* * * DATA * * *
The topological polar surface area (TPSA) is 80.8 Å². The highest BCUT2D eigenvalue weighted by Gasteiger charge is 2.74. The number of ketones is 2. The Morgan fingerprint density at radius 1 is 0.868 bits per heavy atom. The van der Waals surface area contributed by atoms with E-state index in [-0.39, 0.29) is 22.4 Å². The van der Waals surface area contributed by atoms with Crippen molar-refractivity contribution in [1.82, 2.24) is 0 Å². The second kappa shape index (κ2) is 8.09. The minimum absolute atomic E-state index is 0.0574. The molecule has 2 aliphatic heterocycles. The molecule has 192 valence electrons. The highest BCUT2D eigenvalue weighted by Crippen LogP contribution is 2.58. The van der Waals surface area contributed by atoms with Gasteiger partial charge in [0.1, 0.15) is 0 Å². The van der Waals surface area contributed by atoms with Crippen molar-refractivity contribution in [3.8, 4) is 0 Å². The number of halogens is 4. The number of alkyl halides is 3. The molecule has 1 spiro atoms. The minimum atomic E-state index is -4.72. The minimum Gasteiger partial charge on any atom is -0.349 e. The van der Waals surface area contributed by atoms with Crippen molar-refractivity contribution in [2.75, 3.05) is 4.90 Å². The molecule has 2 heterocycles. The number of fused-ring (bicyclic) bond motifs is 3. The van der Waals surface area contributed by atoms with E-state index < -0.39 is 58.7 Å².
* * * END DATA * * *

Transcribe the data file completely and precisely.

The topological polar surface area (TPSA) is 80.8 Å². The highest BCUT2D eigenvalue weighted by Gasteiger charge is 2.74. The number of ketones is 2. The Morgan fingerprint density at radius 1 is 0.868 bits per heavy atom. The van der Waals surface area contributed by atoms with E-state index in [-0.39, 0.29) is 22.4 Å². The van der Waals surface area contributed by atoms with Crippen molar-refractivity contribution in [1.82, 2.24) is 0 Å². The second kappa shape index (κ2) is 8.09. The minimum absolute atomic E-state index is 0.0574. The molecule has 2 aliphatic heterocycles. The molecule has 192 valence electrons. The highest BCUT2D eigenvalue weighted by Crippen LogP contribution is 2.58. The van der Waals surface area contributed by atoms with Gasteiger partial charge in [0.1, 0.15) is 0 Å². The van der Waals surface area contributed by atoms with Crippen molar-refractivity contribution in [3.8, 4) is 0 Å². The number of halogens is 4. The number of alkyl halides is 3. The molecule has 1 spiro atoms. The minimum atomic E-state index is -4.72. The minimum Gasteiger partial charge on any atom is -0.349 e. The van der Waals surface area contributed by atoms with Crippen molar-refractivity contribution in [2.75, 3.05) is 4.90 Å². The molecule has 2 heterocycles. The number of fused-ring (bicyclic) bond motifs is 3. The van der Waals surface area contributed by atoms with E-state index < -0.39 is 58.7 Å².